Sydney-based First Australian cybersecurity company Yirigaa has formed a partnership with US cybersecurity company Circadence to resell its gamified security training platform Project Ares into the Australian market.
Founded in 2020, Yirigaa is a majority Indigenous-owned Australian MSP that specialises in providing cybersecurity training to a variety of organisations, both corporate and government.
It also offers scholarships for Indigenous peoples for its courses that provide training in cyber incident response and management.
Project Ares’s training is inspired by gaming, providing a range of scenarios that offer hands-on experience to network threats.
Yirigaa combines Project Ares’ gaming elements with its own “immersive cyber security curriculum, industry work-integrated learning program, and National Initiative for Cybersecurity Education (NICE) framework certifications,” according to a LinkedIn post by Yirigaa executive director Jeff Whitton that announced the partnership.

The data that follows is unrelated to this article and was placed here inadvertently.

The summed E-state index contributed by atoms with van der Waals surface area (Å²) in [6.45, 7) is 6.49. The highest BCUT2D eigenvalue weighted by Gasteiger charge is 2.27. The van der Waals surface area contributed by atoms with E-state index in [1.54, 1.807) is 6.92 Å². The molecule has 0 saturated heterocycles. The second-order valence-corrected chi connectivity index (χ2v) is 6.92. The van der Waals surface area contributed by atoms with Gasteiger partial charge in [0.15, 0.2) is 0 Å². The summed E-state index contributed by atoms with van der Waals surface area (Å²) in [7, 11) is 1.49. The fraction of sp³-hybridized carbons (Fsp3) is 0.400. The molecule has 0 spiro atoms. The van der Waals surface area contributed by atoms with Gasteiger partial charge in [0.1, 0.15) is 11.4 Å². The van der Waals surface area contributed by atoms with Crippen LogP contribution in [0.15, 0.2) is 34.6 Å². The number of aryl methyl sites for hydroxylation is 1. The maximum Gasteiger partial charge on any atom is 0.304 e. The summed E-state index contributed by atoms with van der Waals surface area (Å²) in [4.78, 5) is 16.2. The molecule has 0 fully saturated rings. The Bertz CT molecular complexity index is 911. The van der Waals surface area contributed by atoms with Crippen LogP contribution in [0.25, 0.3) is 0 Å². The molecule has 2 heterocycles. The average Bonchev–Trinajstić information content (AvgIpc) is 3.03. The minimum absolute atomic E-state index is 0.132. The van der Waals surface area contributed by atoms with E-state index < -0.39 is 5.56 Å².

“It is inspiring to be partnering with the number one global cybersecurity gamified cyber training range platform in the market today. Project Ares is a game inspired learning platform backed with a comprehensive catalogue of cyber scenarios,” Yirigaa chief executive Yawun Mundine said in the post.
“Yirigaa partners with corporate, government and educators to acquire candidates from industry, higher education, TAFE, schools, foundations or scholarship programs and upskill, reskill or educate new candidates across all the cyber security disciplines with #indigenous candidates eligible for our free scholarship program.”
Yirigaa’s founding directors include Yawun Mundine and his father Australian politician Nyunggai Warren Mundine AO, Vytec CTO and co-CEO Stephen Elbourn, and ITIC Systems education and research group executive director Jeff Whitton. Dr Lynette Riley, Mundine’s mother, is the Yirigaa board chair.
In a separate LinkedIn post, Yarun Mundine said cybersecurity “is a huge growth area, which I have found to have enormous opportunities. I haven’t found many Aboriginal people in the cyberindustry and want to open up first training to ensure our people have the necessary skills and qualifications, to then lead into employment in this field, where they have appropriate qualifications to apply for positions.”